Pensioner who came close to death says local charities like the one who saved him need more aid
A pensioner whose life was saved by a telephone befriending service has called for more support for charities that help those who live alone.
John Ibbotson (66), who lives alone and suffers from Chronic Obstructive Pulmonary Disease (COPD), angina and poor circulation, collapsed in his home last November.
His life was saved when a local charity, Good Morning Ballymena, which phones him on a daily basis, alerted his next of kin that it had received no response to its call.
"I get a call from Good Morning Ballymena every morning, and it is very reassuring," John told the Belfast Telegraph.
"On November 22, 2017, Good Morning Ballymena rang me and they had no answer, so they rang my next of kin, my ex-wife.
"She came round, but I had put the deadbolt on the door so no-one could get in.
"She phoned the police and ambulance service, and they broke the door down."
The emergency services found John lying in his bedroom, close to death.
"They told me later that I was lying half across the bed and I wasn't breathing," he explained.
"When they took me out, everybody came round the ambulance, they thought I was dead.
"I had a couple of fits in the ambulance, I was fitting the whole way to hospital, and when I got there I was put in an induced coma on life support. After I came round they couldn't keep me in Antrim Area Hospital, so they sent me up to Altnagelvin, where I was really well looked after.
"I then went into Rosedale Residential Care Home in Antrim, and I have since been able to return home."
Now on the road to recovery, John says he wouldn't be alive without the Good Morning Ballymena service, which provides telephone support to almost 100 elderly people per day.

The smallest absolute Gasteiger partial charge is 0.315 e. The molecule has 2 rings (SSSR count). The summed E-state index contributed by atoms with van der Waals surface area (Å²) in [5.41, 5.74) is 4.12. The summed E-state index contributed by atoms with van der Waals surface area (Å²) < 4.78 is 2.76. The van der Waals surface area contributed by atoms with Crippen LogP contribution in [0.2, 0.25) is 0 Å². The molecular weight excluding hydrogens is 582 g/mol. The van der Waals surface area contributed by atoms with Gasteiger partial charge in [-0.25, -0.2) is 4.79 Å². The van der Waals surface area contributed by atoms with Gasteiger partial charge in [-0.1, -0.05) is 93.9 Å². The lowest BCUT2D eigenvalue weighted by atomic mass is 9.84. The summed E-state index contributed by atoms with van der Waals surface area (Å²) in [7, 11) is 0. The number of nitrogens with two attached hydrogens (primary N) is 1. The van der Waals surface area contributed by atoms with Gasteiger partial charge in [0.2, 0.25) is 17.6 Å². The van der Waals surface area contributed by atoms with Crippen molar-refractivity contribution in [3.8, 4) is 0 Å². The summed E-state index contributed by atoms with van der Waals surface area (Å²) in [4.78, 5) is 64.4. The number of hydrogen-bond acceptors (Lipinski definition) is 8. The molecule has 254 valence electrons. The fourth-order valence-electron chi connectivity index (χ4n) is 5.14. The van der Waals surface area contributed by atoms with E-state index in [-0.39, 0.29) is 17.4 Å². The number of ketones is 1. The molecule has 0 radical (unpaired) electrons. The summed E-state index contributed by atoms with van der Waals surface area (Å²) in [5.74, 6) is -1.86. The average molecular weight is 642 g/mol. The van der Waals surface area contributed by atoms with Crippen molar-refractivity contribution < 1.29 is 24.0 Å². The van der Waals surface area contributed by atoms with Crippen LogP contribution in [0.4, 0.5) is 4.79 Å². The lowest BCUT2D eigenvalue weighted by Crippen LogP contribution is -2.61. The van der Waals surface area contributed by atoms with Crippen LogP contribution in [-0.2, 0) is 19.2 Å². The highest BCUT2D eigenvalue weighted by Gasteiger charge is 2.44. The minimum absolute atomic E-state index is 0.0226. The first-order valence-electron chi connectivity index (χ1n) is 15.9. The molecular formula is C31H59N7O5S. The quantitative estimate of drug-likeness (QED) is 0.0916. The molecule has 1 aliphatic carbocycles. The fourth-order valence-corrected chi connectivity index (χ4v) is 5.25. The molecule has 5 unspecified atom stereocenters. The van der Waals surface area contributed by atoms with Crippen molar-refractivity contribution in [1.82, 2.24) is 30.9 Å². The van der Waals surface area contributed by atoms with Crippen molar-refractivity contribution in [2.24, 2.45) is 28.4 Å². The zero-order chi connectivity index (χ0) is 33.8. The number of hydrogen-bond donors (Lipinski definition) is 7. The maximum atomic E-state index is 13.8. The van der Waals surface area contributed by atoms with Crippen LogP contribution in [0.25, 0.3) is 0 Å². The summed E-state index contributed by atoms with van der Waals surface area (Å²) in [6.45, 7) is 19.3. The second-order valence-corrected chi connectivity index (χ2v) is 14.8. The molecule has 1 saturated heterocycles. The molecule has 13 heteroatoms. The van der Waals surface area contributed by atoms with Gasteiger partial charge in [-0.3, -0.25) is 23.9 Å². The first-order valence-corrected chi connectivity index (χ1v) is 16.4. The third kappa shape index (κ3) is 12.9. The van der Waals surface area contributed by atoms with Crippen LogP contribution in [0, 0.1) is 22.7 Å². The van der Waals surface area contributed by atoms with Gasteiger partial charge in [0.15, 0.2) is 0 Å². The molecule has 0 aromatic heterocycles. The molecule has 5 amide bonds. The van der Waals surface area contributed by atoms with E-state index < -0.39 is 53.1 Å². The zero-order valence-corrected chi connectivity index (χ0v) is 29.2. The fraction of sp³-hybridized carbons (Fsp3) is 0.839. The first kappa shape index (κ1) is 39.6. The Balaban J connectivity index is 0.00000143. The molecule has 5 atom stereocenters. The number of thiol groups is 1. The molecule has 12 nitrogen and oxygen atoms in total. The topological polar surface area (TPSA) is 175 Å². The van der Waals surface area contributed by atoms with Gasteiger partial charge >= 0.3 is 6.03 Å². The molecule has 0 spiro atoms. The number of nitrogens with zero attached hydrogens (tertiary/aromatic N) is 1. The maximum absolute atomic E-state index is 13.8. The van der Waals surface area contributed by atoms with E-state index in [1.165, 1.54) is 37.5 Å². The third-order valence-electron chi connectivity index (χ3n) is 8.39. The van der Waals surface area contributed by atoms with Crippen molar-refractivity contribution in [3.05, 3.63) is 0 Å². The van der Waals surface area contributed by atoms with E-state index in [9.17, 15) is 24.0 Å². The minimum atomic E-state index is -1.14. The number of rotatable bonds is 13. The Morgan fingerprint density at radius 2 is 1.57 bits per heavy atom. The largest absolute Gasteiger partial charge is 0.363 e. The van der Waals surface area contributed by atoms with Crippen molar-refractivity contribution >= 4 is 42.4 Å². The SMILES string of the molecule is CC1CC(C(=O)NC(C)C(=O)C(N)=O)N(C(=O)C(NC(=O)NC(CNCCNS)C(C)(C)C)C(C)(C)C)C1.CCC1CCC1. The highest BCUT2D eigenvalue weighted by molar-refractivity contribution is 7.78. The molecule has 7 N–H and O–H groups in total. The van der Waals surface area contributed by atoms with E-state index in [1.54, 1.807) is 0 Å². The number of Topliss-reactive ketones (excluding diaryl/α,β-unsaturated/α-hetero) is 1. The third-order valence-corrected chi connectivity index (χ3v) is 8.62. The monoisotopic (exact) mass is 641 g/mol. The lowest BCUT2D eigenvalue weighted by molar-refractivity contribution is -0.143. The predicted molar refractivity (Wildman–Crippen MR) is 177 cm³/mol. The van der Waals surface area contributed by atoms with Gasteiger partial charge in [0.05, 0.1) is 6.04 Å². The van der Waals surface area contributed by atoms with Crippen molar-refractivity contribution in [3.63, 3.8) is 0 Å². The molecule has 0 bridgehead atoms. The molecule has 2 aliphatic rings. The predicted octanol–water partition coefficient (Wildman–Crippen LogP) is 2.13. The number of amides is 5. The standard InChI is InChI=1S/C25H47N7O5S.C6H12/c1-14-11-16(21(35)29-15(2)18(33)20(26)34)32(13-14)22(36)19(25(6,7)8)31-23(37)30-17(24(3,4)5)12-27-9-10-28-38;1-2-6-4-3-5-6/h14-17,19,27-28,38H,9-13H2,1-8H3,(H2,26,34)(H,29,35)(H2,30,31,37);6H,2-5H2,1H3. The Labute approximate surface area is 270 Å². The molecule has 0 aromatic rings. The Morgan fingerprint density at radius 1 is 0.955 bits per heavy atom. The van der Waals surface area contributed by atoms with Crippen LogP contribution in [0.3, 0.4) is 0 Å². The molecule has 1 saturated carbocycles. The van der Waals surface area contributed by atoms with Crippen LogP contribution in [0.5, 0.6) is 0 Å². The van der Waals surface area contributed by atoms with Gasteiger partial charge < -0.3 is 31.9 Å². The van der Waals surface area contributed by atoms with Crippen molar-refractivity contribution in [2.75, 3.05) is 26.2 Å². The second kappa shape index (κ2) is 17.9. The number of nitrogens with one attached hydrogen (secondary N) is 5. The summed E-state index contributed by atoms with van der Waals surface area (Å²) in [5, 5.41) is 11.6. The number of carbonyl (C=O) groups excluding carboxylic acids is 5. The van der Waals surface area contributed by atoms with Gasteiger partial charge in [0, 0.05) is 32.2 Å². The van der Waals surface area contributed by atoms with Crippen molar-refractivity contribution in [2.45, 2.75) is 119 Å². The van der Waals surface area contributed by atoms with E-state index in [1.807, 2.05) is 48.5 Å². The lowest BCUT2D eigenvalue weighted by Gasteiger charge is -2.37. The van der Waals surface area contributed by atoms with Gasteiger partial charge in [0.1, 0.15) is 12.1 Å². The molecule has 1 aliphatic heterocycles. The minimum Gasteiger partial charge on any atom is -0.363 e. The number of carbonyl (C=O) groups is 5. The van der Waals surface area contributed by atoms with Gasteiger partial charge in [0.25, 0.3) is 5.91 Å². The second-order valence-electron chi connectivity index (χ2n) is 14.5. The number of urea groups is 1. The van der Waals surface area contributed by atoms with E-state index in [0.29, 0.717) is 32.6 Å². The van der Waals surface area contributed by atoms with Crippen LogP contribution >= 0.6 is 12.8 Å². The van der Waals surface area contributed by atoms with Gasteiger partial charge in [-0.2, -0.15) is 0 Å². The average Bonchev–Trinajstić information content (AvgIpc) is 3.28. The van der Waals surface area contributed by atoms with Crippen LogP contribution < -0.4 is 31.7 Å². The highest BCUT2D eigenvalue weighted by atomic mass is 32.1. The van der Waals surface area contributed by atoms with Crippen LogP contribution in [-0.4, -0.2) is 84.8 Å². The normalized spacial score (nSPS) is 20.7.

"Good Morning Ballymena saved my life," he continued.
"If it wasn't for them I wouldn't be here today.
"My son Chris, a photographer, gave them a picture of Slemish Mountain as a mark of his thanks for saving my life.
"I really do think that organisations like that, which help people who are isolated, should have more backing and more donations. They are a lifeline."
Project co-ordinator of Good Morning Ballymena Debbie Chestnutt said it was "very sad indeed" that a new report has found that 62.9% of people in Northern Ireland suffer from loneliness, and 25.7% don't know their neighbours' names.
"We would ring up an average of 92 people per day who are over 60, lonely and want to talk, and we have about 300 people on our register," she said.
"Our 27 volunteers ring people up once a day from Monday to Friday. I think there has been a breakdown of old-fashioned community values.
"Loneliness is like a cancer eating away at our society.
"Some people do have family, but kids don't have time to go and see their mum or dad.
"Some days, elderly people don't speak to anyone apart from Good Morning Ballymena."
For service users like John, Debbie said that the telephone scheme provides them with peace of mind.
"It allows them to live independently and to know that someone will check on them if the call isn't answered," she said.
"We're really glad that we could come to John's aid."
Debbie believes that a range of factors are feeding into the current loneliness crisis.
"There's the pressure of jobs, professional people working 9am to 5pm, people are always using phones or computers and they don't have time for an older person," she continued.
"I think there's also an element of political correctness, people are afraid to contact an elderly person in case they make a mistake, and older people don't want to open their doors as they are afraid.
"It's very sad indeed, and mental health is a big concern," she said.
"Thirty or forty years ago everyone knew everybody else on their street, and they all left their doors open."